While autocratic leaders and military juntas may see value in pursuing contracts with Wagner, other African states need to recognize the alarming consequences of pursuing relationships with PMCs like Wagner and cultivating relationships with Russia more generally. Though frustrations with the West have increased local support for enhanced relations with Russia, the Kremlin’s strategy via outsourcing through Wagner is one that reeks of exploitation. One could argue that the West’s track record on the continent is also poor, but, as noted, Wagner has no genuine interest in actually addressing issues of instability for clients. Ironically, and as researchers have shown, it will benefit from a manageable level of instability that ensures continuity of a contract while enabling its network of businesses to continue their extractive onslaught on African economies.120 Along these lines, some analysts have recommended that African states revisit the Convention for the Elimination of Mercenarism in Africa, passed in 1977 by the Organization of African Unity (OAU) and which entered into force in 1985.121 The convention essentially bans African states from entering into agreements with mercenaries and its reconsideration and application could help thwart the threats to sovereignty and stability that Wagner will surely continue to bring.122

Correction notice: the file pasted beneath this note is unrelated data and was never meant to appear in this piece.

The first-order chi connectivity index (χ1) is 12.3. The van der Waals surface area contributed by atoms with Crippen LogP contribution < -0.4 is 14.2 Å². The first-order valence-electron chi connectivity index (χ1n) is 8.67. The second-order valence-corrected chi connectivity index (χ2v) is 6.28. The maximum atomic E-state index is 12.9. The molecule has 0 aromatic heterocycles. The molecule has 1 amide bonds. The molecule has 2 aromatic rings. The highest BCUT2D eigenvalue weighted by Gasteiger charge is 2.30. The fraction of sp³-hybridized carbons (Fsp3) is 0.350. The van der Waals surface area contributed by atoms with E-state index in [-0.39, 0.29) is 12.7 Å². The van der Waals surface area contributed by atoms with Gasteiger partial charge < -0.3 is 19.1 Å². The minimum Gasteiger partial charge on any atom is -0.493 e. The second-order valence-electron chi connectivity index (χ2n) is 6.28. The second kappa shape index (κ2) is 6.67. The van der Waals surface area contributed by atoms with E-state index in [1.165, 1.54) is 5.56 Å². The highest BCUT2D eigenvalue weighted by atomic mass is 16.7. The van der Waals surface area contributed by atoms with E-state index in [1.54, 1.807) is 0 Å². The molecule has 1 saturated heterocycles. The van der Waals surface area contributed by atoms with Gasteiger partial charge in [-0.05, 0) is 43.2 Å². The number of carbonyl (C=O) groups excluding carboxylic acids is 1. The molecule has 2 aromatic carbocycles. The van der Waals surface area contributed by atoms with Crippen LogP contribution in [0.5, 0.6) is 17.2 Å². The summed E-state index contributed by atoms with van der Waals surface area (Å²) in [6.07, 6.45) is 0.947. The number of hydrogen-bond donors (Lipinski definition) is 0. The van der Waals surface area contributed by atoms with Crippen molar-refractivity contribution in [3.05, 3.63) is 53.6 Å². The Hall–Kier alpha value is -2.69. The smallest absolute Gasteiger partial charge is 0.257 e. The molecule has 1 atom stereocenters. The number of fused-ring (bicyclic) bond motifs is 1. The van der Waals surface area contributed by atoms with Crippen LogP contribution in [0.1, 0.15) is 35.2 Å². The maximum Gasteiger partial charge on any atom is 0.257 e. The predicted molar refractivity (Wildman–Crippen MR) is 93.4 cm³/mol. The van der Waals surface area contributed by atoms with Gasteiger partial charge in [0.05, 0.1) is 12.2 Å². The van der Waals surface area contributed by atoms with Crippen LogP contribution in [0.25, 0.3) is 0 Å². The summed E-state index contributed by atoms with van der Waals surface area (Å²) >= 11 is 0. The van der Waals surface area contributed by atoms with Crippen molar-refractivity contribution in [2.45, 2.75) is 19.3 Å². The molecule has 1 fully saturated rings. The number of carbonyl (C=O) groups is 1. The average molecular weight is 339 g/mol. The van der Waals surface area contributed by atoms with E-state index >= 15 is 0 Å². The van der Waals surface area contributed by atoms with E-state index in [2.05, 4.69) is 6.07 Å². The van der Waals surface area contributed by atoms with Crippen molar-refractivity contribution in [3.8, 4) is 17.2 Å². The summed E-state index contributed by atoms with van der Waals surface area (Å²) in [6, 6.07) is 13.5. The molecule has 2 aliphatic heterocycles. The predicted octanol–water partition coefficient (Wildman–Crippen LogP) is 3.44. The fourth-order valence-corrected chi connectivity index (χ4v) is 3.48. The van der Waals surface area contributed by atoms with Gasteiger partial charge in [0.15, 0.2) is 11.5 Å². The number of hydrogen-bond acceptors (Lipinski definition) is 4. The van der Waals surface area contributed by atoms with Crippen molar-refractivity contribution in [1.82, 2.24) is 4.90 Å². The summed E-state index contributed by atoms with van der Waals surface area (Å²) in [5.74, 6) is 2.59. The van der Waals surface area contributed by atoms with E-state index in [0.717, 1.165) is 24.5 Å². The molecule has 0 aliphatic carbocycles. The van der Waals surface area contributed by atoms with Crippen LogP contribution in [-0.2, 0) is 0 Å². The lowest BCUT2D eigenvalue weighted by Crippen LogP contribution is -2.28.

The Wagner Group will almost certainly continue to spearhead Moscow’s efforts to win influence in Africa. The United States and allied nations must be prepared to counter Wagner’s sustained efforts to undermine the rules-based international order and capitalize on democratic recession and state fragility/insecurity on the continent. They can do so by highlighting Wagner’s failings in places like Mozambique, countering Russian disinformation in places like Mali, sanctioning countries that partner with the Wagner Group, sustaining multilateral sanctions against the Russian Federation, tracking and advertising Wagner’s human rights violations, declassifying and releasing intelligence where helpful as the French recently did in Mali,123 investing in security force capacity-building to decrease the apparent allure of PMCs like Wagner, considering legal options for holding Wagner forces accountable for atrocities, and taking a whole-of-government approach to provide support and resources to civil-society partners across the region.124